Oca – the taste test
In January one of our guest bloggers wrote about oca, a vegetable originally from South America that’s grown very much like potatoes. The knobbly tubers need a relatively long growing season before being harvested in the autumn, about 2 weeks after frost has killed the top growth. Exposing the harvested tubers to sunlight sweetens them.
Eaten raw, the oca tubers have a slightly lemony taste, which becomes more nutty during cooking. The tubers also lose their pink/red colour when cooked and turn cream instead. Oca can be cooked in the same way as potatoes and is perfect for adding to soups and stews. The leaves are edible too with a tangy lemon taste – add them to salads for a citrus twist.
Earlier this month we sent each of our trusty triallists a small batch of oca tubers to cook and taste and to let us know what they thought. We asked the testers to cook them in different ways and most tried boiling, roasting and stir-frying, while others microwaved or grated them raw into salads.
Boiled oca mashed with butter is the best way, according to one of our testers. Others reported a very mild sweet lemony flavour, not dissimlar to sweet potato and a texture like swede. The tubers retained a bit of the nuttiness and a lot of the flavour. One tester said “Very tasty, would recommend them.”
Roasted oca didn’t far so well in the taste test – they cooked well, but the flavour wasn’t very distinctive and they tasted very much like roast potatoes.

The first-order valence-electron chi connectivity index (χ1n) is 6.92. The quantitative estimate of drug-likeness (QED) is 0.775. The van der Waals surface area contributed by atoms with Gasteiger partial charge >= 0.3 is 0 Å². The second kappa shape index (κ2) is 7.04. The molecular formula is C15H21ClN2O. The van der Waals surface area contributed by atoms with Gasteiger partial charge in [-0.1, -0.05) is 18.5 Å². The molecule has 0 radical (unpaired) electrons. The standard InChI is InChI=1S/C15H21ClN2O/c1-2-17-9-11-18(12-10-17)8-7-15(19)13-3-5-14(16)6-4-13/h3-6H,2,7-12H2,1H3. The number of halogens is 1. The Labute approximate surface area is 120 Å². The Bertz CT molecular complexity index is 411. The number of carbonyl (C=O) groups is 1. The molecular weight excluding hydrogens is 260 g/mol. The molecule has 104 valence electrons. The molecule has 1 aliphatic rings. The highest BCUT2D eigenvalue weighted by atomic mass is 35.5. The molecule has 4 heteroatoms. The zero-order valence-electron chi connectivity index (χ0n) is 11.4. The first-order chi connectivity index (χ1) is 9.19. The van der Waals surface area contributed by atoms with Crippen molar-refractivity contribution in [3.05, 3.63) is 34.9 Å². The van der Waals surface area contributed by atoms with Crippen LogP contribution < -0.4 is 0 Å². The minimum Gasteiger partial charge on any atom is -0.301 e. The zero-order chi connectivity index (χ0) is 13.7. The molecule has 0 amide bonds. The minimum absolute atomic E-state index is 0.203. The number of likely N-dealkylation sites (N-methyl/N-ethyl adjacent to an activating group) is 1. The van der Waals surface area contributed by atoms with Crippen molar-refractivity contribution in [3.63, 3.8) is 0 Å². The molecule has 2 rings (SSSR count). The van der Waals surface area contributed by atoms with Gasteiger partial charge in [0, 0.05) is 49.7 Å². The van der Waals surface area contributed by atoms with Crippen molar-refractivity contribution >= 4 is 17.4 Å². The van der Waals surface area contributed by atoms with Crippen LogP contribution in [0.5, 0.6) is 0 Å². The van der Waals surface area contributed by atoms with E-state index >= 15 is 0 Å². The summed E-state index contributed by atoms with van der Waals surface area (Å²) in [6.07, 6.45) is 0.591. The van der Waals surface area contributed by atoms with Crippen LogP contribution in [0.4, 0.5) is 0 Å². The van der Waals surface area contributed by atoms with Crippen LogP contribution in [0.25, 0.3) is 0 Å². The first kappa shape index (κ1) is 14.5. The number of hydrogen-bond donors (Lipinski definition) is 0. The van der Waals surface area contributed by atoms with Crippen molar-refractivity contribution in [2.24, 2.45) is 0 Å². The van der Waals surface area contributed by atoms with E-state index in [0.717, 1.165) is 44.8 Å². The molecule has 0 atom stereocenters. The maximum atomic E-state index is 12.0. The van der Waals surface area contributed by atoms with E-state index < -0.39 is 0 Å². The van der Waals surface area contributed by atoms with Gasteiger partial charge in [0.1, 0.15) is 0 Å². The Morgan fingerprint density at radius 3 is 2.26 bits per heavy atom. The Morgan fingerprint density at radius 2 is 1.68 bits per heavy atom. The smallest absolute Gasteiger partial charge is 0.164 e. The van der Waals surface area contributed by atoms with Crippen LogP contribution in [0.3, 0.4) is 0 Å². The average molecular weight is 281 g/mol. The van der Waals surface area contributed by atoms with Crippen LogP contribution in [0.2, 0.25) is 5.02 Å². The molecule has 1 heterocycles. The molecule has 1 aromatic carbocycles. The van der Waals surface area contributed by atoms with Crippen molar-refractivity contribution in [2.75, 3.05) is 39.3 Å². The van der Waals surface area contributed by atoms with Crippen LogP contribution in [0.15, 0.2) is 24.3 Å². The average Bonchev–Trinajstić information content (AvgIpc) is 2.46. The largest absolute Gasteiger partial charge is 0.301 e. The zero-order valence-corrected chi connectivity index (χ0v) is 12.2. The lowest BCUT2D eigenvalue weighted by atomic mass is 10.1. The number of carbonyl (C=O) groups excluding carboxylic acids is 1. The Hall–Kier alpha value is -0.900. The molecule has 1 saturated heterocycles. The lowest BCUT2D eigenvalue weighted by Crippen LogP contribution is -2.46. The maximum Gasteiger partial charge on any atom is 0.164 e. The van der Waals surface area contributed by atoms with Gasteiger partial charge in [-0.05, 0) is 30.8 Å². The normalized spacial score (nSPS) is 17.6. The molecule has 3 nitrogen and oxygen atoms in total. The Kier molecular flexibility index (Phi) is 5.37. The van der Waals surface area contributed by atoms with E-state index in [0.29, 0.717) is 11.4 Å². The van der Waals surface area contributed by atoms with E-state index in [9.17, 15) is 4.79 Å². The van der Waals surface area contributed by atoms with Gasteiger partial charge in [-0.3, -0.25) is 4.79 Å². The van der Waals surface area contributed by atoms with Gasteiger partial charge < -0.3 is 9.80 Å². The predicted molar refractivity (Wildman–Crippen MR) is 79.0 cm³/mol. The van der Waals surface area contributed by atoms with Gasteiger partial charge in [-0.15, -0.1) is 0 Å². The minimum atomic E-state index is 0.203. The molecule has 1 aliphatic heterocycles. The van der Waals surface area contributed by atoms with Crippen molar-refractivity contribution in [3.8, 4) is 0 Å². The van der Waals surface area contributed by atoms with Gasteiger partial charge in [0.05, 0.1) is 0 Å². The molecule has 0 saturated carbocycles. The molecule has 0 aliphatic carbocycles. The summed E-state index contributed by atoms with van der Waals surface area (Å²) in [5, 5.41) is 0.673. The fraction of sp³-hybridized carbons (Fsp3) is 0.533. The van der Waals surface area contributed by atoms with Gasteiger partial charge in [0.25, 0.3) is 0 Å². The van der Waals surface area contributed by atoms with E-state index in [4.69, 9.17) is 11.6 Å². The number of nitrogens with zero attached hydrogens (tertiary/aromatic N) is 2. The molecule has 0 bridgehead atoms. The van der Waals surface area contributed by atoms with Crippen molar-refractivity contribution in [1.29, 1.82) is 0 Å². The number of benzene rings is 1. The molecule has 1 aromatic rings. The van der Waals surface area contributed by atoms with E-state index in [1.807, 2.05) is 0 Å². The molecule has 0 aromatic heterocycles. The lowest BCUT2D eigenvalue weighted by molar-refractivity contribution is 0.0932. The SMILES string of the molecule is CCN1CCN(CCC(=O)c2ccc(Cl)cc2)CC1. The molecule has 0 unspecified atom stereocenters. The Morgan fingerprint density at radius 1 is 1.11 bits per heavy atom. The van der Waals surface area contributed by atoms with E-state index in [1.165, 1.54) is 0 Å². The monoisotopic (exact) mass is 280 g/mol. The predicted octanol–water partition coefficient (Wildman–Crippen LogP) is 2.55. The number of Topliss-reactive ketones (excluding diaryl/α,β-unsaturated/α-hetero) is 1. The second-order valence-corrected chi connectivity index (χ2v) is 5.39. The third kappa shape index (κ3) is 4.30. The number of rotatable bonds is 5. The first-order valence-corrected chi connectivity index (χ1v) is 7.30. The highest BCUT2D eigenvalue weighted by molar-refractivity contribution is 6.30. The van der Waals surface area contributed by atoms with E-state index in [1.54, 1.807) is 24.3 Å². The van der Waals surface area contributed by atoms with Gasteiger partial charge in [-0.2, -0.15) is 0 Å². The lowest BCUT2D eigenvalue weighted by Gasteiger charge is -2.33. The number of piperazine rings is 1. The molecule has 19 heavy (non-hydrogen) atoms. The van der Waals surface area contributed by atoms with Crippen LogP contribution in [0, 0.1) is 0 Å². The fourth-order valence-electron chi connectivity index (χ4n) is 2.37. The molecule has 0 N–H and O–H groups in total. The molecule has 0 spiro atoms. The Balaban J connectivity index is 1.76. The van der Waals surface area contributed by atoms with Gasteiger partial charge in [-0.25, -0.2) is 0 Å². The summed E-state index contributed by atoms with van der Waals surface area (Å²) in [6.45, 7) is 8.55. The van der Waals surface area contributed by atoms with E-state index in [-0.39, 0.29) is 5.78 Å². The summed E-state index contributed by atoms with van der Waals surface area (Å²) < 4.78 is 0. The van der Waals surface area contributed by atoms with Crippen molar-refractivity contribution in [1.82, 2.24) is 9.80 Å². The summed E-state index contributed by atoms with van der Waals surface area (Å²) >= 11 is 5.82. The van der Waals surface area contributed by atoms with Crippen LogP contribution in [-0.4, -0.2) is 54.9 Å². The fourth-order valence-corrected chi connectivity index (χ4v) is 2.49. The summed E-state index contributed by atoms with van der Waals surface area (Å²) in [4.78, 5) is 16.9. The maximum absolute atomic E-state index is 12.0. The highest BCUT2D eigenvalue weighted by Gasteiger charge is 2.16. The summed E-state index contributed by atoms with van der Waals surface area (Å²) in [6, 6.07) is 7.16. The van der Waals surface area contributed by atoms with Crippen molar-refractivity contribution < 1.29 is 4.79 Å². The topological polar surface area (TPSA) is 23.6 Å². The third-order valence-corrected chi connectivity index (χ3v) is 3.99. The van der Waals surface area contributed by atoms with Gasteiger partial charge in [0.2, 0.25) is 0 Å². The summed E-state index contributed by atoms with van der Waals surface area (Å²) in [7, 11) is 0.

Our testers were very keen to try them raw, either sliced or grated over salad leaves or mixed with fresh salsa. Prepared in this way they were crunchy, with a texture of radishes and “lovely and crisp”. The mild, light fresh flavour of lemon changed to a nutty/earthy flavour.
When stir-fried the tubers stayed nice and crispy and had more flavour when cooked and added a bit of colour. One tester thought they would be good in a vegetable chilli or curry. The flavour was ‘zingier’ and the tubers retained their crunchy texture.
Microwaved for 30 seconds, they went soft and the texture was a bit like a chestnut. The taste was stronger when cooked and sweeter and less earthy. The skin also had a slight fruity/acidic taste. Another tester said they were still crunchy but microwaving them seemed to bring out a sweetness that wasn’t there in the raw tubers.
A couple of testers fried them and one said “By far the best was fried! I fried them in a little oil and the taste was superb. They didn’t need salt, pepper or vinegar to taste and I found them as tasty or even better than potato chips.”
So the overall verdict is that lightly cooking oca tubers, whether stir-frying or microwaving brings out the best flavours. Here are some final thoughts from our panel of taste testers:
“Best eaten with other vegetables or salads to obtain best flavour experience, not on their own. I thought the stir fried option the best, but having said that I would equally add them to salads and will be trying them in soups and stews.”
“I didn’t realise oca was so versatile! In a way a bit like potato in that they can be served up in a variety of ways, but with a better flavour than potato.”
Rebecca works in the Marketing department as part of the busy web team, focusing on updating the UK news and blog pages and Thompson & Morgan’s international website. Rebecca enjoys gardening and learning about flowers and growing vegetables with her young daughter.